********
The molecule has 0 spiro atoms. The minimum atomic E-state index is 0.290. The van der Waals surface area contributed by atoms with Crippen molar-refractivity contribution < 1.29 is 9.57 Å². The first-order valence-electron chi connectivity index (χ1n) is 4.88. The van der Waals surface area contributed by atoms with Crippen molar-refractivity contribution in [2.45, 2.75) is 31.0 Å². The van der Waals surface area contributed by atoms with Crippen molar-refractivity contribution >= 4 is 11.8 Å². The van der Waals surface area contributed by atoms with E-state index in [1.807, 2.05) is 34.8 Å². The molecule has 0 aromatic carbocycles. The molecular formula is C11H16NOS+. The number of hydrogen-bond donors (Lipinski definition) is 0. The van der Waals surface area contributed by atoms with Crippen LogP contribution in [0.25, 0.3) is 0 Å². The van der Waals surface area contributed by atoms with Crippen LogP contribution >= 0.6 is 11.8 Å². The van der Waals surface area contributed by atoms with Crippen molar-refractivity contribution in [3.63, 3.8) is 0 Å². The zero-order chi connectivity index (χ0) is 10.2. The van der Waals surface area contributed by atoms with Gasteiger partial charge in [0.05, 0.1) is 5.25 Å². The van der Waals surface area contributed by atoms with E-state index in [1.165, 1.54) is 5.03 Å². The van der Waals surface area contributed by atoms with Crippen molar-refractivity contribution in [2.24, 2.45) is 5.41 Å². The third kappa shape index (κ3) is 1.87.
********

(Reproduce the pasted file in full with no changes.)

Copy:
The molecule has 0 spiro atoms. The minimum atomic E-state index is 0.290. The van der Waals surface area contributed by atoms with Crippen molar-refractivity contribution < 1.29 is 9.57 Å². The first-order valence-electron chi connectivity index (χ1n) is 4.88. The van der Waals surface area contributed by atoms with Crippen molar-refractivity contribution in [2.45, 2.75) is 31.0 Å². The van der Waals surface area contributed by atoms with Crippen molar-refractivity contribution >= 4 is 11.8 Å². The van der Waals surface area contributed by atoms with E-state index in [1.807, 2.05) is 34.8 Å². The molecule has 0 aromatic carbocycles. The molecular formula is C11H16NOS+. The number of hydrogen-bond donors (Lipinski definition) is 0. The van der Waals surface area contributed by atoms with Crippen LogP contribution in [0.25, 0.3) is 0 Å². The van der Waals surface area contributed by atoms with Crippen LogP contribution >= 0.6 is 11.8 Å². The van der Waals surface area contributed by atoms with Crippen molar-refractivity contribution in [3.63, 3.8) is 0 Å². The zero-order chi connectivity index (χ0) is 10.2. The van der Waals surface area contributed by atoms with Gasteiger partial charge in [0.05, 0.1) is 5.25 Å². The van der Waals surface area contributed by atoms with E-state index in [1.165, 1.54) is 5.03 Å². The van der Waals surface area contributed by atoms with Crippen molar-refractivity contribution in [2.24, 2.45) is 5.41 Å². The third kappa shape index (κ3) is 1.87.